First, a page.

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A sixth woman has accused New York Governor Andrew Cuomo of sexual harassment, according to a new report.
According to the Albany Times Union, a member of the executive chamber staff, whose name the paper withheld, says the governor inappropriately groped her last year at the Executive Mansion after she had been called to do work.
A staff member had been summoned to the mansion to assist the governor with a “minor technical issue involving his mobile phone” when the staffer found herself alone in the governor’s private residence on the second floor when he “closed the door and allegedly reached under her blouse and began to fondle her,” a source with direct knowledge of the allegation told the paper.
The source reportedly told the paper that the woman, who is much younger than the 63-year-old governor, told Cuomo to stop and that her “broader allegations include that he frequently engaged in flirtatious behavior with her, and that it was not the only time that he had touched her.”
Cuomo denied the allegations but called the story “gut-wrenching.”
The new accuser is the fifth Cuomo staffer to come forward to accuse the governor of sexual misconduct.
Lindsey Boylan, the former deputy secretary for economic development and special adviser to Cuomo, last month published an essay detailing alleged sexual harassment she endured while working for the governor, including unwanted kissing and touching.
She wrote in the essay that Cuomo, with the help of top female aides, “created a culture within his administration where sexual harassment and bullying is so pervasive that it is not only condoned but expected.”
Boylan recounted a flight she shared with the governor from an event in October 2017 in which Cuomo allegedly said, “Let’s play strip poker.”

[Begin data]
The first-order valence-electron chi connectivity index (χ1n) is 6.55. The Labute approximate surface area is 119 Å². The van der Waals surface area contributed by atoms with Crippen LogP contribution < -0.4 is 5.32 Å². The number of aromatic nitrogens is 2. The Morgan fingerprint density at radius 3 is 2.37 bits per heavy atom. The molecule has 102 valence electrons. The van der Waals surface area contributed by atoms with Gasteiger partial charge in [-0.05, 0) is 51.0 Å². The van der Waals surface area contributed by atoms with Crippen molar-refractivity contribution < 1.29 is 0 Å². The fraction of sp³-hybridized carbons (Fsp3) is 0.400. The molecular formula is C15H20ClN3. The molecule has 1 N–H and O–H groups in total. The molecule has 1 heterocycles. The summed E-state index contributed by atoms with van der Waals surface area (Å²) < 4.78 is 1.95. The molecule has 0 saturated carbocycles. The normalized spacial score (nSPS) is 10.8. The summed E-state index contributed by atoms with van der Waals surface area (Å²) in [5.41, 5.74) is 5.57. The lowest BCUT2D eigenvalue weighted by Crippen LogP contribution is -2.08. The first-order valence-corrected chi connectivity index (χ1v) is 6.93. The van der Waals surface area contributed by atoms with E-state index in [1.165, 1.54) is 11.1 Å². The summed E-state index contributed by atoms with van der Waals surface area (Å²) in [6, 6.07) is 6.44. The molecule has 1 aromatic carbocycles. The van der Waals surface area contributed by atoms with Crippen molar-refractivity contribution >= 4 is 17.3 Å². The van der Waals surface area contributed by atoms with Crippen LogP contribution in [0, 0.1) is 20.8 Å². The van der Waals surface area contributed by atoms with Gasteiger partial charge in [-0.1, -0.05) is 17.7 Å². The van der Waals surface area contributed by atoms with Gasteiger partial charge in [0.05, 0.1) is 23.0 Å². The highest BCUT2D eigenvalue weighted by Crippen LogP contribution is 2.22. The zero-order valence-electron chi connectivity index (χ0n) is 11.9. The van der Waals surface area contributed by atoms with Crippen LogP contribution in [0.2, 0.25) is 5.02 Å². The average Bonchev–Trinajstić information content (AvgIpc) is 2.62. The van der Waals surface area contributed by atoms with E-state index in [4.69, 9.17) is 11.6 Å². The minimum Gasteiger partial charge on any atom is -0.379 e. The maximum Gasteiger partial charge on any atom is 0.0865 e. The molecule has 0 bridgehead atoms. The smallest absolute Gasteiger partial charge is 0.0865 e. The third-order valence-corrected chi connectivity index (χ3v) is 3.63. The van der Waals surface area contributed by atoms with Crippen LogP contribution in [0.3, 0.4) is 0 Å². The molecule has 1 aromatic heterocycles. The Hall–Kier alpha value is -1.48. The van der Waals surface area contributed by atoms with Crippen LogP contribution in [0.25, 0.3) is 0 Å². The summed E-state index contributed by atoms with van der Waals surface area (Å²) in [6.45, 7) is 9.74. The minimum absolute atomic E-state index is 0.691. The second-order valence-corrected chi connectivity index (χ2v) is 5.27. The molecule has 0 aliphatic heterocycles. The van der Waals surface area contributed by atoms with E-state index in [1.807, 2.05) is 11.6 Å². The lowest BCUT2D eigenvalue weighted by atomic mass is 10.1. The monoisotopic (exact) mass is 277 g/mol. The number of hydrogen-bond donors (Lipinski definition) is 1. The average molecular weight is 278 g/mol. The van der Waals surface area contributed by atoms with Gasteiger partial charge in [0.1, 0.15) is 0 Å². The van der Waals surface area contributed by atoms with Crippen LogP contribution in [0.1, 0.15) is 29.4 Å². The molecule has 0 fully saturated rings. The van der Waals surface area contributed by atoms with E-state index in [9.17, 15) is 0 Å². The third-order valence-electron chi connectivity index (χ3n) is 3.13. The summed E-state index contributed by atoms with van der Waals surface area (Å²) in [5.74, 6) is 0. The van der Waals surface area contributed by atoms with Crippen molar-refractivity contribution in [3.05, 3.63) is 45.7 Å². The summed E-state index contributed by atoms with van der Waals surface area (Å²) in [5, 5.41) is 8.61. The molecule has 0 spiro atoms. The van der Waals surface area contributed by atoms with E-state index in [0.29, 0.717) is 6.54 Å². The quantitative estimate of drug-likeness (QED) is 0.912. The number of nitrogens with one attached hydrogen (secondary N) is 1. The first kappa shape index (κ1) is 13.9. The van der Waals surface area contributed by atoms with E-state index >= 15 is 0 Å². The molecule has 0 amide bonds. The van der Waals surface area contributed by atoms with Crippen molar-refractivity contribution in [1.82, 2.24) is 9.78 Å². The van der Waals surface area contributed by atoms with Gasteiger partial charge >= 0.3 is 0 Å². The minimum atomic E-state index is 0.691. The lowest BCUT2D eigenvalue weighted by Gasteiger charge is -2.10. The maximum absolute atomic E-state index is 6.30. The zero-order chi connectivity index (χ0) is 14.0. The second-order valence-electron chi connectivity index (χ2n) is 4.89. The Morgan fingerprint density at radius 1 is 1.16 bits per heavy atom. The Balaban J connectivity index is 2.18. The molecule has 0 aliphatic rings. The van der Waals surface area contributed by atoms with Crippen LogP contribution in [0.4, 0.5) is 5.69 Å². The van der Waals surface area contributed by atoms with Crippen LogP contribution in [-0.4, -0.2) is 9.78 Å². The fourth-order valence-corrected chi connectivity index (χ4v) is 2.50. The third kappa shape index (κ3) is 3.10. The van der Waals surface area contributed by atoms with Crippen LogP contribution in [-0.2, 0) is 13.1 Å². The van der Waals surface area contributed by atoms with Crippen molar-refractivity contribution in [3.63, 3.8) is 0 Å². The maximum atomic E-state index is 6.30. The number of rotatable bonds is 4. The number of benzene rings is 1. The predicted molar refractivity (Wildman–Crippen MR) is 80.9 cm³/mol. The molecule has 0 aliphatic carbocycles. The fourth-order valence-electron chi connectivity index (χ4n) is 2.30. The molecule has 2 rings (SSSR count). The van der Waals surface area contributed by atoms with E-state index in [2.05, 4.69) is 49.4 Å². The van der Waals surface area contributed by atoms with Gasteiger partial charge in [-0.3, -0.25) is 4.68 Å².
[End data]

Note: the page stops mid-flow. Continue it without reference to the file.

On another occasion, Boylan says the pair met one-on-one for a briefing when Cuomo allegedly kissed her.
Days later, former health-policy adviser Charlotte Bennett alleged that the governor harassed her in spring 2020, according to the New York Times. Bennett, 25, said Cuomo asked intrusive questions about her sex life, including an incident on June 5 during which the governor asked whether she was monogamous and if she had sex with older men.
Anna Ruch, a former Biden campaign worker who has not worked for Cuomo, later accused the governor of giving her an unwanted kiss on the cheek at a wedding in 2019. She said the action left her “confused and shocked and embarrassed.”
Former press aide Karen Hinton told the Washington Post last week that Cuomo, then head of the U.S. Department of Housing and Urban Development, forced her into a “very long, too long, too tight, too intimate” embrace in a dimly lit Los Angeles hotel room in December 2000.
Meanwhile, Ana Liss, a policy and operations aide who worked for Cuomo from 2013 to 2015, told the Wall Street Journal the governor acted inappropriately with her as well, calling her “sweetheart” and asking if she had a boyfriend.
She detailed a May 2014 encounter with the governor in Albany’s executive mansion where she said the governor called her sweetheart, hugged her, kissed both of her cheeks, put his arm around her lower back and grabbed her waist as they turned to have their photo taken by a photographer.
“I now understand that my interactions may have been insensitive or too personal and that some of my comments, given my position, made others feel in ways I never intended,” Cuomo said in a statement after the first two accusers came forward. “I acknowledge some of the things I have said have been misinterpreted as an unwanted flirtation. To the extent anyone felt that way, I am truly sorry about that.”
He added: “To be clear I never inappropriately touched anybody and I never propositioned anybody and I never intended to make anyone feel uncomfortable, but these are allegations that New Yorkers deserve answers to.”
New York attorney general Letitia James announced last week that her office had received a referral from the Cuomo administration allowing for an independent investigation of their harassment claims.
The sexual harassment allegations come as the New York governor is already embroiled in a scandal over his administration’s mishandling of nursing homes amid the coronavirus pandemic and the alleged attempt to coverup the number of deaths that occurred among the homes’ elderly residents that followed.
A number of New York lawmakers from both sides of the aisle have called on Cuomo to resign, though the governor has said there is “no way I resign,” saying the suggestion is “anti-Democratic.”